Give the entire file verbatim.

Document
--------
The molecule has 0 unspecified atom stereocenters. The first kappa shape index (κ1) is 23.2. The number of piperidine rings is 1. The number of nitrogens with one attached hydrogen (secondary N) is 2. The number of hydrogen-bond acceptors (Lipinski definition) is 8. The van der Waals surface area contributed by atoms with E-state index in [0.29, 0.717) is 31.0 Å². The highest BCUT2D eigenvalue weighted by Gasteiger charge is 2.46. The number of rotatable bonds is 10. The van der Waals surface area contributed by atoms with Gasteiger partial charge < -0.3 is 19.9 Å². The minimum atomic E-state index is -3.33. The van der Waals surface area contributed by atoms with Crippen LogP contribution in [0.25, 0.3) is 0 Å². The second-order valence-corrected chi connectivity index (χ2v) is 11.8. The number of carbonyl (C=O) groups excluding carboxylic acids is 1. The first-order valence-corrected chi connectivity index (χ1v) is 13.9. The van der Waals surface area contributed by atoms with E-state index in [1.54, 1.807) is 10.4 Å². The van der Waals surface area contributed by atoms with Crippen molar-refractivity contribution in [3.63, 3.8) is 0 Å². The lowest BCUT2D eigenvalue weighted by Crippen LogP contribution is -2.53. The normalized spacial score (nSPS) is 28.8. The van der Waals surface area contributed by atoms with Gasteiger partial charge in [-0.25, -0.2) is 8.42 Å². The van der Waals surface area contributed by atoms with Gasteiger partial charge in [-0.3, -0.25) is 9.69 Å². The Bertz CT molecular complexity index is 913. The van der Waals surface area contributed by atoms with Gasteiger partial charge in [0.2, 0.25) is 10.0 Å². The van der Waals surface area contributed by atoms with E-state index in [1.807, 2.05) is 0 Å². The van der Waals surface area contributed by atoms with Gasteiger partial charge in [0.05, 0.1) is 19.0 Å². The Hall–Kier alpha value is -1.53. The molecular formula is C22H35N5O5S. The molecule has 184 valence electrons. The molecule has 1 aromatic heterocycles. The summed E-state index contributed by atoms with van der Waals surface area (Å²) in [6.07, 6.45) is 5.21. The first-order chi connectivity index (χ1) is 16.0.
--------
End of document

The molecule has 0 unspecified atom stereocenters. The first kappa shape index (κ1) is 23.2. The number of piperidine rings is 1. The number of nitrogens with one attached hydrogen (secondary N) is 2. The number of hydrogen-bond acceptors (Lipinski definition) is 8. The van der Waals surface area contributed by atoms with E-state index in [0.29, 0.717) is 31.0 Å². The highest BCUT2D eigenvalue weighted by Gasteiger charge is 2.46. The number of rotatable bonds is 10. The van der Waals surface area contributed by atoms with Gasteiger partial charge < -0.3 is 19.9 Å². The minimum atomic E-state index is -3.33. The van der Waals surface area contributed by atoms with Crippen LogP contribution in [0.25, 0.3) is 0 Å². The second-order valence-corrected chi connectivity index (χ2v) is 11.8. The number of carbonyl (C=O) groups excluding carboxylic acids is 1. The first-order valence-corrected chi connectivity index (χ1v) is 13.9. The van der Waals surface area contributed by atoms with E-state index in [1.54, 1.807) is 10.4 Å². The van der Waals surface area contributed by atoms with Crippen molar-refractivity contribution in [3.63, 3.8) is 0 Å². The lowest BCUT2D eigenvalue weighted by Crippen LogP contribution is -2.53. The normalized spacial score (nSPS) is 28.8. The van der Waals surface area contributed by atoms with Gasteiger partial charge in [-0.25, -0.2) is 8.42 Å². The van der Waals surface area contributed by atoms with Gasteiger partial charge in [-0.3, -0.25) is 9.69 Å². The Bertz CT molecular complexity index is 913. The van der Waals surface area contributed by atoms with Gasteiger partial charge in [0.2, 0.25) is 10.0 Å². The van der Waals surface area contributed by atoms with E-state index in [1.807, 2.05) is 0 Å². The van der Waals surface area contributed by atoms with Gasteiger partial charge in [0.05, 0.1) is 19.0 Å². The Hall–Kier alpha value is -1.53. The molecular formula is C22H35N5O5S. The molecule has 184 valence electrons. The molecule has 1 aromatic heterocycles. The summed E-state index contributed by atoms with van der Waals surface area (Å²) in [6.07, 6.45) is 5.21. The first-order chi connectivity index (χ1) is 16.0.